Talk:Roman Empire

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August 17, 2012Good article nomineeListed
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Citation Needed Has Been FoundEdit

Hello! We found a citation that is required for the "Performing Arts" section of the page. The last sentence of the third paragraph says "Instruments are widely depicted in Roman art". Information pertaining to this can be found in Donald Emrys Strong, Jocelyn M. C. Toynbee, and Roger Ling's book Roman Art. I have attached the link to the book on Google Scholar, the page where the validity of this statement can be confirmed is page 65.


Semi-protected edit request on 17 October 2019Edit

The link to vassal in the infobox under the map should be changed to vassal state, because the vassal article is about people and not lands (I believe this is the intended target). I.e. with its [[vassal]]s in pink should be changed to with its [[vassal state|vassal]]s in pink. PikaSamus (talk) 01:21, 17 October 2019 (UTC)

  Done Egsan Bacon (talk) 02:31, 17 October 2019 (UTC)

Wikipedia needs an article about SalutatioEdit

Please, make "salutatio", in the article, a clickable word, linking to an article about Roman salutatio.


The Roman Empire is not 5.000.000 kmq, this is a data found in Taangera, who has no sources about it. But it covers around 3.500.000 miles square, inclusive mare nostrum, see The Essential World History by William J. Duiker and Jackson Spielvogel, pag. 104. A glaring mistake in Taaganera is to say that the Han dynasty was over six million square kilometers. But he himself admits that the estimates for the first Han dynasty fluctuate between 4.4 million and six million, the latter erroneous estimate, it is only necessary to calculate the current provinces. Furthermore, the second Han dynasty is the same size as the first, and there he does not place an oscillation range. Thanks. — Preceding unsigned comment added by (talk) 11:47, 22 January 2020 (UTC)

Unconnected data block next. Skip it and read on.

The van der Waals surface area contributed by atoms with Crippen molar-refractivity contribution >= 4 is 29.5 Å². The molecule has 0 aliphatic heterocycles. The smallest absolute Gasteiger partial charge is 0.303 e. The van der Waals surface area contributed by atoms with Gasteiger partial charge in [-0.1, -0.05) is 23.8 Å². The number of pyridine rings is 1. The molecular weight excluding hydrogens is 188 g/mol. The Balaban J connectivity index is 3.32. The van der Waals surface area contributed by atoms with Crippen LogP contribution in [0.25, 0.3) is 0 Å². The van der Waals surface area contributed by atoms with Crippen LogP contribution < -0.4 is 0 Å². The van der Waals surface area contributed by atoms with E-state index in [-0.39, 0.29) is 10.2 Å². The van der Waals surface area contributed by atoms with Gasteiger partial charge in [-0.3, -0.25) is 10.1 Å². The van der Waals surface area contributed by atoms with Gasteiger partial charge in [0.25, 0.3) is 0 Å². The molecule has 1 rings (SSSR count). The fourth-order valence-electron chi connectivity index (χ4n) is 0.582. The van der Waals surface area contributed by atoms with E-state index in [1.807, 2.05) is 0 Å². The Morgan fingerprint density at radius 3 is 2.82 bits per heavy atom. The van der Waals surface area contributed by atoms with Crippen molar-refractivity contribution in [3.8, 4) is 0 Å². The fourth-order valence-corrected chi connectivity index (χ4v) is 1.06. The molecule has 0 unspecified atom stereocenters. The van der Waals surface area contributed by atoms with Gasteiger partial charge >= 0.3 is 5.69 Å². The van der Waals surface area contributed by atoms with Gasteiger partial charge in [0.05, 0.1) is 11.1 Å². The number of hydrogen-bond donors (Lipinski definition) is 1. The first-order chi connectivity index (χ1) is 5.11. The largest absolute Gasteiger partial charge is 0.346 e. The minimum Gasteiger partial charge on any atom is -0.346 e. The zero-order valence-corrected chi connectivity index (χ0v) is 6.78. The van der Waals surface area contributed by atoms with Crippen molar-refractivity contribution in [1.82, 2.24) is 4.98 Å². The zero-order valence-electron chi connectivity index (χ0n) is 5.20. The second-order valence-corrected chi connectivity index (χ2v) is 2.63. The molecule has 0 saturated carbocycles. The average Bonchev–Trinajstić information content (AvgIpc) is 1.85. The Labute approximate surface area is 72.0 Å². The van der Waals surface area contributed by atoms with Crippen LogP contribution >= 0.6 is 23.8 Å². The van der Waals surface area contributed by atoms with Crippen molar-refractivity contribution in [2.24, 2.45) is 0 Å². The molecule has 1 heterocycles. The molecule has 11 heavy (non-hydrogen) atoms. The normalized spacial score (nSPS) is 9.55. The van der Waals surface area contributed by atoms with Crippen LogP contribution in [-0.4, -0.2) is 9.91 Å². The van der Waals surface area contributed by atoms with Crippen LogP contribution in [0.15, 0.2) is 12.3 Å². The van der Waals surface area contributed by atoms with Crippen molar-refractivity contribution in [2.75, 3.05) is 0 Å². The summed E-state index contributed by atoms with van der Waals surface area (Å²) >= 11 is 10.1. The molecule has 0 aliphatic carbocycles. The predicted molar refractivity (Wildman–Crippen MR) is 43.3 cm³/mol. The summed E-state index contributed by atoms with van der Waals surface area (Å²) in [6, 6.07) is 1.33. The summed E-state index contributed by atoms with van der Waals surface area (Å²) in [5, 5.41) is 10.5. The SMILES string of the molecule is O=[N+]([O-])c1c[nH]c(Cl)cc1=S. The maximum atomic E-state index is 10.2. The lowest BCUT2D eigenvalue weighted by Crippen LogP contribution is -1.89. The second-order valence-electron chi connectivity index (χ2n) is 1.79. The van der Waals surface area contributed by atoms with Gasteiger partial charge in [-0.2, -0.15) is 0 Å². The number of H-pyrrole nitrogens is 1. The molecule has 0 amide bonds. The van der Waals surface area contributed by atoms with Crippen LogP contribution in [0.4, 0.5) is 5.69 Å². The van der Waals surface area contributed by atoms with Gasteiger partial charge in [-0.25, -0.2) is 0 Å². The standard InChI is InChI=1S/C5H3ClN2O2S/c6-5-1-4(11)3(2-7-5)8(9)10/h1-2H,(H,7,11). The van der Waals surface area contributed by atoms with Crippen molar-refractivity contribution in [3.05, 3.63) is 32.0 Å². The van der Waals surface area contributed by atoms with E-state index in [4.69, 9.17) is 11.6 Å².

If we add up the surface areas of France (550,000 km²), Turkey (780), Spain (500), Italy (300), Syria (180), Greece (130), Egypt (995), Portugal (90), Yugoslavia (225), England+Wales (150), Iraq (435), Tunisia (155), Bulgaria (110), Hungary (90), Austria (~75), Georgia (70), Armenia (30), Albania (27), Switzerland (40), Belgium (30), Israel (20), you get about 5 million km². You can also add northern Morocco and Algeria, Dacia, and Western Netherlands and Germany. Bear in mind that the 5 million km² figure stands for the Empire at its maximum expansion, under Trajan, who conquered Mesopotamia for a short time. T8612 (talk) 18:07, 22 January 2020 (UTC)

5.000.000 kmq is too small, the real extension is about 6.100.000 kmq or 6.500.000 kmq. Infact, you can do this 3.500.000 miles square, i.e. 9.000.000 kmq, but without mare nostrum, 2.500.000 kmq, you can put 6.500.000 kmq. — Preceding unsigned comment added by (talk) 08:14, 23 January 2020 (UTC) Infact all is 5.300.000 kmq without Africa, if you add tripolitania 353.000 kmq, cyrenaica, 285.000 kmq, it is 5.938.000 kmq, moroco 195.000 kmq, i.e. 6.133.000 kmq, and algeria 270.000 kmq, 481.980 kmq with Settimius Severus, 6.403.000 kmq. Crimea, Pontus, 87.000 kmq. 6.517.000 kmq — Preceding unsigned comment added by (talk) 09:42, 24 January 2020 (UTC)

If you try to draw the boundaries with a calculator map area program, you will have an empire about 6.500.000 sq km large. So we have Africa 1.867.906‬ kmq West 1.149.897 kmq East 951.394 kmq Italy Greece 433.297 kmq East Asia 1.132.367 kmq Turkey 783.356 kmq Ponto 90.000 kmq All sources clearly speak of about or over 6,500,000 sq km.

Britain's Imperial Administrators, 1858-1966, by A. Kirk-Greene, pag. 23.

War, by DK, pag.43.

A Companion to the Roman Empire, by David S. Potter, pag. 285 (in this 3.500.000 miles square but inclusive mare nostrum)

World History to 1500: To 1500, by William J. Duiker, Jackson J. Spielvogel, (in this 3.500.000 miles square but inclusive mare nostrum)

Australian History Series: The ancient world, by Fiona Back, pag. 14.

Ancient Rome: Facts at Your Fingertips, by DK, pag. 147.

— Preceding unsigned comment added by (talk) 10:43, 28 January 2020 (UTC) 
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